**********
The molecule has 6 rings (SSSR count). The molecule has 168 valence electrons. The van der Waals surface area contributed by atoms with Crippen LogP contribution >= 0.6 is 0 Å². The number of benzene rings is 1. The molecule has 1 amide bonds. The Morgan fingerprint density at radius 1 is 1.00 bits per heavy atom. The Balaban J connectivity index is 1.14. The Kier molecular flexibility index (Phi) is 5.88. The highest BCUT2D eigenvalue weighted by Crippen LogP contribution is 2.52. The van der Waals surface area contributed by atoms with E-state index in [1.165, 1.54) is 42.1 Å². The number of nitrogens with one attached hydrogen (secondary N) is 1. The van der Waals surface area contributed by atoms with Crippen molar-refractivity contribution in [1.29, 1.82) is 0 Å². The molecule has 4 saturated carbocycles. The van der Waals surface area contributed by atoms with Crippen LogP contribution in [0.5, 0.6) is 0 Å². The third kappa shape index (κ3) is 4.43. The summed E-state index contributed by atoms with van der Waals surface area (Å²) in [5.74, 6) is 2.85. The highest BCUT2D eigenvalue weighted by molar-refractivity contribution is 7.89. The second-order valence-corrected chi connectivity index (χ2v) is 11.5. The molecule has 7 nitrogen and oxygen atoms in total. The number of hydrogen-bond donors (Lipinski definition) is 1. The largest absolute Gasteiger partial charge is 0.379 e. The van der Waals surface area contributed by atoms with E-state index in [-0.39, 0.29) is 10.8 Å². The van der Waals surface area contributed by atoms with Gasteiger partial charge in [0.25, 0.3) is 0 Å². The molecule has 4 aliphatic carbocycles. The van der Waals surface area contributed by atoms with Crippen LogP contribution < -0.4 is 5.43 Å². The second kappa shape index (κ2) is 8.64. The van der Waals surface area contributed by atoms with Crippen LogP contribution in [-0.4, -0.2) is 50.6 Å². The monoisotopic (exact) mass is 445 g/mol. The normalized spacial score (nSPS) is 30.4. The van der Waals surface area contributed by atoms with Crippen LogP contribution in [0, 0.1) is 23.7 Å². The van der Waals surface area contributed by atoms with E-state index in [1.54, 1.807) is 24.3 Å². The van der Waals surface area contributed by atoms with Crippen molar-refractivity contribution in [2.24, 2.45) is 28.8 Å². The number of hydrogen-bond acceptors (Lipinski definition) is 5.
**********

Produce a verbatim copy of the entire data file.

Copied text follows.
The molecule has 6 rings (SSSR count). The molecule has 168 valence electrons. The van der Waals surface area contributed by atoms with Crippen LogP contribution >= 0.6 is 0 Å². The number of benzene rings is 1. The molecule has 1 amide bonds. The Morgan fingerprint density at radius 1 is 1.00 bits per heavy atom. The Balaban J connectivity index is 1.14. The Kier molecular flexibility index (Phi) is 5.88. The highest BCUT2D eigenvalue weighted by Crippen LogP contribution is 2.52. The van der Waals surface area contributed by atoms with E-state index in [1.165, 1.54) is 42.1 Å². The number of nitrogens with one attached hydrogen (secondary N) is 1. The van der Waals surface area contributed by atoms with Crippen molar-refractivity contribution in [1.29, 1.82) is 0 Å². The molecule has 4 saturated carbocycles. The van der Waals surface area contributed by atoms with Crippen LogP contribution in [0.5, 0.6) is 0 Å². The third kappa shape index (κ3) is 4.43. The summed E-state index contributed by atoms with van der Waals surface area (Å²) in [5.74, 6) is 2.85. The highest BCUT2D eigenvalue weighted by molar-refractivity contribution is 7.89. The second-order valence-corrected chi connectivity index (χ2v) is 11.5. The molecule has 7 nitrogen and oxygen atoms in total. The number of hydrogen-bond donors (Lipinski definition) is 1. The largest absolute Gasteiger partial charge is 0.379 e. The van der Waals surface area contributed by atoms with E-state index in [-0.39, 0.29) is 10.8 Å². The van der Waals surface area contributed by atoms with Gasteiger partial charge in [0.25, 0.3) is 0 Å². The molecule has 4 aliphatic carbocycles. The van der Waals surface area contributed by atoms with Crippen LogP contribution < -0.4 is 5.43 Å². The second kappa shape index (κ2) is 8.64. The van der Waals surface area contributed by atoms with Crippen LogP contribution in [-0.4, -0.2) is 50.6 Å². The monoisotopic (exact) mass is 445 g/mol. The normalized spacial score (nSPS) is 30.4. The van der Waals surface area contributed by atoms with Crippen LogP contribution in [0, 0.1) is 23.7 Å². The van der Waals surface area contributed by atoms with E-state index in [1.54, 1.807) is 24.3 Å². The van der Waals surface area contributed by atoms with Crippen molar-refractivity contribution in [2.24, 2.45) is 28.8 Å². The number of hydrogen-bond acceptors (Lipinski definition) is 5.